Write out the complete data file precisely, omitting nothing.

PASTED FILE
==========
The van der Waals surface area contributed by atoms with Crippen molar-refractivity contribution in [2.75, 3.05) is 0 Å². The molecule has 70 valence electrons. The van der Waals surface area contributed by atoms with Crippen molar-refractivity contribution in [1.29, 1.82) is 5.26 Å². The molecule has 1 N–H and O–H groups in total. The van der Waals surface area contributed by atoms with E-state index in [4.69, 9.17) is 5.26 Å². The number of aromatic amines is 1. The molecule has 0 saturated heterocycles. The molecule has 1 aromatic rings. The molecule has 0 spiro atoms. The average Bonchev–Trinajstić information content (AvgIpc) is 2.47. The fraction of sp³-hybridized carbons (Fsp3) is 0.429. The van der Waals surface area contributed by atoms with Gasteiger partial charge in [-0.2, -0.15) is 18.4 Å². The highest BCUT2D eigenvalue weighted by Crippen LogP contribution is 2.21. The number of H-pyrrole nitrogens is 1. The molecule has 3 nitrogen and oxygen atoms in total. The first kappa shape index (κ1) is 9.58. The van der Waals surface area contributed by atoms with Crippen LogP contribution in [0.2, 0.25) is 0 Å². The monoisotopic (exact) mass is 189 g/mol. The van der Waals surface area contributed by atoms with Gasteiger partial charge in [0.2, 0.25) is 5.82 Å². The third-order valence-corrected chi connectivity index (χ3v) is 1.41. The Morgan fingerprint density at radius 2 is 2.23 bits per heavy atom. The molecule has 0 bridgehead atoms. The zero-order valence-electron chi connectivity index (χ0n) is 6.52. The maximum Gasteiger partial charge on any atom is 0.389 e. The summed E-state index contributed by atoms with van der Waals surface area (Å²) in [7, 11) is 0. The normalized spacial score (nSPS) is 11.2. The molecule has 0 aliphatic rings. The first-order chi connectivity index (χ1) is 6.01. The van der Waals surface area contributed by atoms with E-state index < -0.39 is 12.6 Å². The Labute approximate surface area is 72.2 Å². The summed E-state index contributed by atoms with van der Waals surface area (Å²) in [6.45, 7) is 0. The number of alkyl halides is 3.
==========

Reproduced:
The van der Waals surface area contributed by atoms with Crippen molar-refractivity contribution in [2.75, 3.05) is 0 Å². The molecule has 70 valence electrons. The van der Waals surface area contributed by atoms with Crippen molar-refractivity contribution in [1.29, 1.82) is 5.26 Å². The molecule has 1 N–H and O–H groups in total. The van der Waals surface area contributed by atoms with E-state index in [4.69, 9.17) is 5.26 Å². The number of aromatic amines is 1. The molecule has 0 saturated heterocycles. The molecule has 1 aromatic rings. The molecule has 0 spiro atoms. The average Bonchev–Trinajstić information content (AvgIpc) is 2.47. The fraction of sp³-hybridized carbons (Fsp3) is 0.429. The van der Waals surface area contributed by atoms with Gasteiger partial charge in [-0.2, -0.15) is 18.4 Å². The highest BCUT2D eigenvalue weighted by Crippen LogP contribution is 2.21. The number of H-pyrrole nitrogens is 1. The molecule has 3 nitrogen and oxygen atoms in total. The first kappa shape index (κ1) is 9.58. The van der Waals surface area contributed by atoms with Crippen LogP contribution in [0.2, 0.25) is 0 Å². The monoisotopic (exact) mass is 189 g/mol. The van der Waals surface area contributed by atoms with Gasteiger partial charge in [0.2, 0.25) is 5.82 Å². The third-order valence-corrected chi connectivity index (χ3v) is 1.41. The Morgan fingerprint density at radius 2 is 2.23 bits per heavy atom. The molecule has 0 bridgehead atoms. The zero-order valence-electron chi connectivity index (χ0n) is 6.52. The maximum Gasteiger partial charge on any atom is 0.389 e. The summed E-state index contributed by atoms with van der Waals surface area (Å²) in [7, 11) is 0. The normalized spacial score (nSPS) is 11.2. The molecule has 0 aliphatic rings. The first-order chi connectivity index (χ1) is 6.01. The van der Waals surface area contributed by atoms with E-state index < -0.39 is 12.6 Å². The Labute approximate surface area is 72.2 Å². The summed E-state index contributed by atoms with van der Waals surface area (Å²) in [6.45, 7) is 0. The number of alkyl halides is 3.